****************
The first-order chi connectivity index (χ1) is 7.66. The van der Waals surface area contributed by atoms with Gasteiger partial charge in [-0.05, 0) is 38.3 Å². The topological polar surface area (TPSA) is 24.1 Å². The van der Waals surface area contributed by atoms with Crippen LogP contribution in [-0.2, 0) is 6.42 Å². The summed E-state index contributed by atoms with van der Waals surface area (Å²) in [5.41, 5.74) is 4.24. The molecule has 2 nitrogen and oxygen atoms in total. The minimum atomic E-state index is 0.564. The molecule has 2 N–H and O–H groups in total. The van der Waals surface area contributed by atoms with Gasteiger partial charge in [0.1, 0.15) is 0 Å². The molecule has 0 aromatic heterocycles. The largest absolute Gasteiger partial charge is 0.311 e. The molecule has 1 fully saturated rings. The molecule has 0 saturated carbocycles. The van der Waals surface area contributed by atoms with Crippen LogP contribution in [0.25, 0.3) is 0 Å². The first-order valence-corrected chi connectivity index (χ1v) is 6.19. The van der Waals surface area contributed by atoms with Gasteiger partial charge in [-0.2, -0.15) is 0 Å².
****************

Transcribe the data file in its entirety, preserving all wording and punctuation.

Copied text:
The first-order chi connectivity index (χ1) is 7.66. The van der Waals surface area contributed by atoms with Gasteiger partial charge in [-0.05, 0) is 38.3 Å². The topological polar surface area (TPSA) is 24.1 Å². The van der Waals surface area contributed by atoms with Crippen LogP contribution in [-0.2, 0) is 6.42 Å². The summed E-state index contributed by atoms with van der Waals surface area (Å²) in [5.41, 5.74) is 4.24. The molecule has 2 nitrogen and oxygen atoms in total. The minimum atomic E-state index is 0.564. The molecule has 2 N–H and O–H groups in total. The van der Waals surface area contributed by atoms with Gasteiger partial charge in [0.1, 0.15) is 0 Å². The molecule has 0 aromatic heterocycles. The largest absolute Gasteiger partial charge is 0.311 e. The molecule has 1 fully saturated rings. The molecule has 0 saturated carbocycles. The van der Waals surface area contributed by atoms with Crippen LogP contribution in [0.25, 0.3) is 0 Å². The first-order valence-corrected chi connectivity index (χ1v) is 6.19. The van der Waals surface area contributed by atoms with Gasteiger partial charge in [-0.2, -0.15) is 0 Å².